Times 28715 – of what setters do, we will 2dn


A clever and enjoyable puzzle – and chewy enough. DNK the battle, nor the farm worker, biffed 27ac, and it seems I didn’t understand 1ac until I came to blog (I thought the definition was at the other end). On another day, I think 9ac or 8dn would have won first prize, but 6dn – what a clue!

Definitions underlined.

1 What can calm taken by mouth mostly? Sleeping draught perhaps (9)
SOPORIFIC – SOP (what can calm, a propitiatory gift from Aeneid) + ORIFICe (mouth, mostly?). “Draught” meaning a potion.
6 Lie about strength of character (5)
FIBRE – FIB (lie) + RE (about).
9 What makes round brown circle in sampler (7)
TOASTER – O (circle) in TASTER (sampler).
10 Horse and knight advance in battle (7)
MARENGO – MARE (horse) + N (knight) + GO (advance).
11 Copy Martin, perhaps, as a name from an earlier generation (10)
PATRONYMIC – anagram of (perhaps) COPY MARTIN.
12 Reported murderer for punishment (4)
CANE – sounds like “Cain” (murderer).
14 Type of work aspiration for Cockney artist (5)
OPERA – “hOPE” (aspiration, for cockney) + RA (artist).
15 Shade regularly keeps spinning endlessly in grave (9)
SATURNINE – ShAdE (shade, regularly) containing TURNINg (spinning, endlessly).
16 Series of shots initially are downed easily after a lot of pasta (9)
FUSILLADE – first letters of Are Drowned Easily after most of FUSILLi (pasta).
18 Special constable not allowed to reconnoitre (5)
SCOUT – SC (special constable) + OUT (not allowed).
20 Shut up about old farm worker (4)
PEON – PEN (shut up) containing O (old).
21 Bird, one very loud, at first calling hidden in cut hay (10)
CHIFFCHAFF – I (one) + FF (very loudly) + the first letters of Calling Hidden, all contained by CHAFF (cut hay).
25 Occupy hotel, soon to go outside (7)
INHABIT – H (hotel) contained by IN A BIT (soon).
26 Still to be evaluated back on Manchester United ground (7)
UNTRIED – last of manchesteR + UNITED, all anagrammed.
27 Druidic council axing hollow dead shrub (5)
GORSE – GORSEdd (Druidic council) minus the D’s (outer letters from ‘dead’).
28 Bug within pelt one put away (9)
INFURIATE – IN (within) + FUR (pelt) + I (one) + ATE (put away).
1 Places erected including European institute (3,2)
SET UP -PUTS (places) reversed, containing E (European).
2 What child may do with penny toy (7)
PRATTLE – P (penny) + RATTLE (toy).
3 Judiciously restrict the consumption of supporter (10)
RATIONALLY – RATION (restrict the consumption of) + ALLY (supporter).
4 Raid gold in possession of fairy (5)
FORAY – OR (gold) contained by (in the possession of) FAY (fairy).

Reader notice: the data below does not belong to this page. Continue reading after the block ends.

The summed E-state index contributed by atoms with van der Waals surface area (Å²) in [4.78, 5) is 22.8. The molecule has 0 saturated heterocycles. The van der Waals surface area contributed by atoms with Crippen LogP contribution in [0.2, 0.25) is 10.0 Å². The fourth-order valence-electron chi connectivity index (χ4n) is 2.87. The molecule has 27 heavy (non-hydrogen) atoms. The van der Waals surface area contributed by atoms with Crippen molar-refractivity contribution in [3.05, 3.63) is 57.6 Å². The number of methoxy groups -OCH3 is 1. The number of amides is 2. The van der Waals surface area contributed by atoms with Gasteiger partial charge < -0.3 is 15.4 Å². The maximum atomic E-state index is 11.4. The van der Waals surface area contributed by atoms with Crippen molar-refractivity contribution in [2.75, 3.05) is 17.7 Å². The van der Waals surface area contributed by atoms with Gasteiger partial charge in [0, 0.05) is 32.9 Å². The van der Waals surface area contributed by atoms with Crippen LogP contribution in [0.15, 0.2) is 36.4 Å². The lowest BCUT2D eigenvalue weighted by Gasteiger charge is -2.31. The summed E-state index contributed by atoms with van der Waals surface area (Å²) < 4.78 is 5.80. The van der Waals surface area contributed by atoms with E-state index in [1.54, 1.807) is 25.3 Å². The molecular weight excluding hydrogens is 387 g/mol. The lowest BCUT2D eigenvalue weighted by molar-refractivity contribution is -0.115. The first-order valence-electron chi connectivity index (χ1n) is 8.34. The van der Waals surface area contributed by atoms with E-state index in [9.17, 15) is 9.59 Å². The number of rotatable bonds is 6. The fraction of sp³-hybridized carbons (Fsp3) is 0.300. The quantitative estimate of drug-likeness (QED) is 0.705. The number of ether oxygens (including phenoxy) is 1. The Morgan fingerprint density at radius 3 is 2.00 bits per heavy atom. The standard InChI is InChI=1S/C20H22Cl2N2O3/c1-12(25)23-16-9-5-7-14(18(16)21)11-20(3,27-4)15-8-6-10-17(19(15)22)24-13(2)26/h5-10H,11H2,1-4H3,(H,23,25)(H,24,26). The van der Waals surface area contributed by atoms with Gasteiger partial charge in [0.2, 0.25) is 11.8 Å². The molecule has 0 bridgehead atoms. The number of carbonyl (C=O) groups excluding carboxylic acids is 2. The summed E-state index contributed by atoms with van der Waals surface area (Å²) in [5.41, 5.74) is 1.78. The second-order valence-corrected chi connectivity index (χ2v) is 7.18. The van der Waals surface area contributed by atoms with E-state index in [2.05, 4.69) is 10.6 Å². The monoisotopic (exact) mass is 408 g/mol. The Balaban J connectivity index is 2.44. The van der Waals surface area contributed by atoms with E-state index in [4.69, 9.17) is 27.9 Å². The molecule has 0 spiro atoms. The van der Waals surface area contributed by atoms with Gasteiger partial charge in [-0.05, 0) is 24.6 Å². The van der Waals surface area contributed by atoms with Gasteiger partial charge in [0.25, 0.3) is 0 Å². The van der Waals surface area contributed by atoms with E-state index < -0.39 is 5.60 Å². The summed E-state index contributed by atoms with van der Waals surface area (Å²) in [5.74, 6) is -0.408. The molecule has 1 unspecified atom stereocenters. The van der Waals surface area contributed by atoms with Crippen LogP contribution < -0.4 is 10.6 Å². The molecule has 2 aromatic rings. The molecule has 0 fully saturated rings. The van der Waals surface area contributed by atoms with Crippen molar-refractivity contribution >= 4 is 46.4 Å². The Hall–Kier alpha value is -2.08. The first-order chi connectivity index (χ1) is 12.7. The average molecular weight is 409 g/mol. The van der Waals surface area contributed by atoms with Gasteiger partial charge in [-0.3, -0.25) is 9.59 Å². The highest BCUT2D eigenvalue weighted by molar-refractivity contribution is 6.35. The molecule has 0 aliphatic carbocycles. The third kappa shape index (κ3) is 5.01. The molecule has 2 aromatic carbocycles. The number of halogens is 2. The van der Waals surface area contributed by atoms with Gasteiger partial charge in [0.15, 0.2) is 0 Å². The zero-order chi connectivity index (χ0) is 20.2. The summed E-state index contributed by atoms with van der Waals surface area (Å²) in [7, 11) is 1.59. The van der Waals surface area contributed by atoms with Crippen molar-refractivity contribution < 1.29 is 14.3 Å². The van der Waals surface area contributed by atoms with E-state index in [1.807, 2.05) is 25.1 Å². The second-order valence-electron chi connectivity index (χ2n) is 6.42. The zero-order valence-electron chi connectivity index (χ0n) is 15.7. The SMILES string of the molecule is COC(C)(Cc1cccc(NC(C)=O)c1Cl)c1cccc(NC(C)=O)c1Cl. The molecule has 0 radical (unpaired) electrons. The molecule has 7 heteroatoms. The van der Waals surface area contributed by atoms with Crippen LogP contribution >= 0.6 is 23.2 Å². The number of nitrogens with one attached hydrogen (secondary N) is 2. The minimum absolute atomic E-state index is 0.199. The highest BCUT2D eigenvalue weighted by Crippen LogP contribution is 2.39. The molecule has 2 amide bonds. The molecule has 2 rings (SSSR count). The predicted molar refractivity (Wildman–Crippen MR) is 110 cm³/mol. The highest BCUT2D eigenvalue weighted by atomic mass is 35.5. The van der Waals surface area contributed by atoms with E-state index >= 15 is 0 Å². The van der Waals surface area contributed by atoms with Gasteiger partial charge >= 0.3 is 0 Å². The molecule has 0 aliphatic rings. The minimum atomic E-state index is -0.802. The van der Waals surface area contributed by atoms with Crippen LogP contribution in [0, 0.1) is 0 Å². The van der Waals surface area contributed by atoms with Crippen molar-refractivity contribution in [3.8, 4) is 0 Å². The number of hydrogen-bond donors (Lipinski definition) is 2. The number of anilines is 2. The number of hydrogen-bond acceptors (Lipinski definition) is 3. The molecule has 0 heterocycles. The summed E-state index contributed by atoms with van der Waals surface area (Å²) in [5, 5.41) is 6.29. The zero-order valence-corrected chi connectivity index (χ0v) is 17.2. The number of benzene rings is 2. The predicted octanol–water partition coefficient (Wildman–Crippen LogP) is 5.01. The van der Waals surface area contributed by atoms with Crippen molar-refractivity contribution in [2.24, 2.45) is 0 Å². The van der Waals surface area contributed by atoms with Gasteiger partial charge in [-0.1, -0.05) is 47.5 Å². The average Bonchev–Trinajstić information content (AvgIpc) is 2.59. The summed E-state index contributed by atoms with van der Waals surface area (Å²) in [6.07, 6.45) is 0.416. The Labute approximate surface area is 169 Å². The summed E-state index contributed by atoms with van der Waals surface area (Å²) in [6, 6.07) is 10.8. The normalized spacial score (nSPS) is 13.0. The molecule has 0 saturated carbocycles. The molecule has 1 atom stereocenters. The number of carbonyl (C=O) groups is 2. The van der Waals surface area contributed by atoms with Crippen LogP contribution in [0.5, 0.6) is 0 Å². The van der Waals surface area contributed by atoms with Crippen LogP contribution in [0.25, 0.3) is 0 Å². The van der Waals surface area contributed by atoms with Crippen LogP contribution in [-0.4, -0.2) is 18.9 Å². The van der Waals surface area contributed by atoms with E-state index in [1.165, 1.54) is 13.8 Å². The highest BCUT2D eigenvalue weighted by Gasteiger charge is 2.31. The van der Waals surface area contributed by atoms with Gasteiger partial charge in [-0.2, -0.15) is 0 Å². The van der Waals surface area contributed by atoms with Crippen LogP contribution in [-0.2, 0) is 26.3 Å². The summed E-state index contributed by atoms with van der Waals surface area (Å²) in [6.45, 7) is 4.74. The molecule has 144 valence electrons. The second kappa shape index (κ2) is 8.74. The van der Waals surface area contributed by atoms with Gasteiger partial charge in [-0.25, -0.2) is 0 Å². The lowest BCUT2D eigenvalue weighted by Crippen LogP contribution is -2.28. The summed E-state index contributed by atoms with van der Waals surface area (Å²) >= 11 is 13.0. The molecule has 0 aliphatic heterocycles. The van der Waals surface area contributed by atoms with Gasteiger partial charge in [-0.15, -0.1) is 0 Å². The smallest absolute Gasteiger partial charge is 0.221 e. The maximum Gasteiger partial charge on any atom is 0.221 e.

5 Entrust to support group making decisions (9)
COMMITTEE – COMMIT (entrust) + TEE (support).
6 First-rate tarts turned out light (4)
FIRE – FIRst ratE, with anagram reversal of (turned) ‘tarts’ omitted (out).
7 “British” and “English” align badly in a foreign tongue (7)
BENGALI – B (British) + E (English) + an anagram of ALIGN.
8 Work in copper, perhaps making a bolt? (9)
ELOPEMENT – OP (work) contained by ELEMENT (copper, perhaps).
13 Lawyer’s dull discourse upset court (10)
PROSECUTOR – PROSE (dull discourse) + an anagram of COURT.
14 Children start well (9)
OFFSPRING – OFF (start) + SPRING (well).
15 Sight pâté being prepared for this dish (9)
17 Surround with small dam (7)
SMOTHER – S (small) + DAM (mother).
19 Local drink has never to be tipped in flute (7)
OCARINA – remove all the ‘tips’ from lOCAl dRINk hAs.
22 Down with viral infection following start of freeze (5)
FLUFF – FLU (viral infection) + F (following) + first of Freeze.
23 Sweet — for instance doughy pudding — not finished up (5)
FUDGE – EG (for instance) + DUFf (doughy pudding, not finished), all reversed.
24 Priest born in Lincoln? (4)
ABBE – B (born) contained by ABE (Lincoln?).

65 comments on “Times 28715 – of what setters do, we will 2dn”

  1. Agreed that 6d is a wonderful clue. I think that ‘turned’ refers to the fact that ‘tarts’ is reversed inside ‘first rate’. And thanks for the blog!

    1. So it is – thanks, Nigel! I think I was so surprised to find a had a reason to enter FIRE (even if a mistaken one), that I didn’t question myself. Blog updated.

  2. 29:19 – under half an hour for me, so I was clearly on the wavelength. I agree with 9ac, 8d, and 6d all being excellent, with 6d the standout once you work out what’s going on.

    Thanks, William, for the excellent blog, and to the setter.

  3. Loved it, so many good clues and PDMs. But Gorsedd??? For me ELOPEMENT and PROSECUTOR and even OPERA were excellent, but FIRE for COD. Thanks for the parsing of SOPORIFIC, I was looking for a containment.

  4. That a SOPORIFIC is also something that acts to “calm” somehow made that one impossible for me to parse. Thanks. Seems so simple now!
    Never heard of the Druidic council… of course (but looked it up before coming here).
    I don’t think I’ve ever heard of CHIFFCHAFF either (where’s Astro_nowt lately?).
    I finished with the SE, but can’t say whether that sector was really any harder or I was just losing steam. My last one parsed was FLUFF, which now seems plain enough!